McMichael v. United Kingdom

App. No. 16424/90, 20 Eur. H.R. Rep. 205 (1995).
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Both applicants were living together as a couple and later got married. They both suffer from a history of mental illness. Mrs. McMichael gave birth to a son, A. She had a history of severe and recurrent mental illness and, on advice that the child would be at risk if he were to go home with her, the local authority obtained an order to keep him in the hospital for seven days. A. was placed with foster parents with whom he remains. Mrs. McMichael was eventually discharged from the hospital and arrangements were made for her to have access visits to her son. During an initial hearing, it was decided that the child should remain in care and made no provision for the McMichaels’ access. The hearing considered various documents, including social reports, which were not produced to the applicants nor were they informed of their substance. Eventually, the local authority sought to free the son for adoption and the Sheriff Court, holding that the applicants were unreasonably withholding their consent to it, granted the necessary order. The hearing considered various documents, including a report by the local authority, which were not produced to the applicants nor were they informed of their substance. The applicants, now married, gave evidence however the referral to the children’s hearing was confirmed. An appeal against this decision was dismissed and the foster parents were allowed to adopt the child.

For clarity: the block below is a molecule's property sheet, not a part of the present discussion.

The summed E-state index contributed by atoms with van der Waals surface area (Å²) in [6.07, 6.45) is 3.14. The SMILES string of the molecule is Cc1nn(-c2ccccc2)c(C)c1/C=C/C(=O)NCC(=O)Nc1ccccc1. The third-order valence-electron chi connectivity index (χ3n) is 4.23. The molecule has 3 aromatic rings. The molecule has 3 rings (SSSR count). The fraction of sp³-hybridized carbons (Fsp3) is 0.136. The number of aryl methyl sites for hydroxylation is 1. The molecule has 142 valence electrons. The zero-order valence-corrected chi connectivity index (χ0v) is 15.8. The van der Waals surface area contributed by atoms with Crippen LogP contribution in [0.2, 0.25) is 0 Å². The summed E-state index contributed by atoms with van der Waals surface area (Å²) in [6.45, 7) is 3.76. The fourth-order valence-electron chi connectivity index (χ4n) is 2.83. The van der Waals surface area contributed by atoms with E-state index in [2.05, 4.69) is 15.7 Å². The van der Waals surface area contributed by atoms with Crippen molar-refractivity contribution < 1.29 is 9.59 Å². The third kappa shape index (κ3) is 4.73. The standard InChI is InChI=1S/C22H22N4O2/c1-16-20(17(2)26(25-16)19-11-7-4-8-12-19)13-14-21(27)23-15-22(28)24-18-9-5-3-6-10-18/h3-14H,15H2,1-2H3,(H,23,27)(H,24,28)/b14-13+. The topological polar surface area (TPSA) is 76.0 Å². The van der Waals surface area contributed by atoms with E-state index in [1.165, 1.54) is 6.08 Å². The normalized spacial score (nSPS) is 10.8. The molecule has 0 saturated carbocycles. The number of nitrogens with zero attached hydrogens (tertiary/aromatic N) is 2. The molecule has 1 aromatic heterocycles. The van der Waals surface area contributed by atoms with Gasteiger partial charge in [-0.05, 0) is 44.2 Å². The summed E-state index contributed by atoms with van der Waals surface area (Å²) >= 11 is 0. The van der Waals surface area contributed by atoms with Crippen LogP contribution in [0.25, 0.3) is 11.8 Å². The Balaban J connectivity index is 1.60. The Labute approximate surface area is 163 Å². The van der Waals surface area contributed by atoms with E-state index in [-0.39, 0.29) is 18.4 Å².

The applicants complained to the Court that their inability to see confidential reports and documents submitted before the children’s hearings were in contravention of Article 6 (right to a fair hearing and to have access to information and confidential papers) and Article 8 (right to found a family) of the European Convention on Human Rights (ECHR).

The Court took note that the “sensitive domain of family law” may mean that there are good reasons to opt for an adjudicatory body that does not have the composition and procedure of a classic court of law. Nevertheless, the Court found the rights of the applicants were violated when they were denied the right to a fair adversarial trail and the opportunity to have knowledge of and comment on the observations filed by the other party. This lack of disclosure of vital documents (such as social reports) affected the outcome of the child’s hearing but also the applicants’ ability to assess the prospects of making an appeal. The applicants were consequently denied a “fair hearing” within the meaning of Article 6 § 1 of the ECHR.

The Court found it appropriate to examine of the same set of facts under Article 8, finding that the decision-making process determining the custody and access arrangements in regard to A. did not afford the requisite protection of the applicants’ interests under Article 8.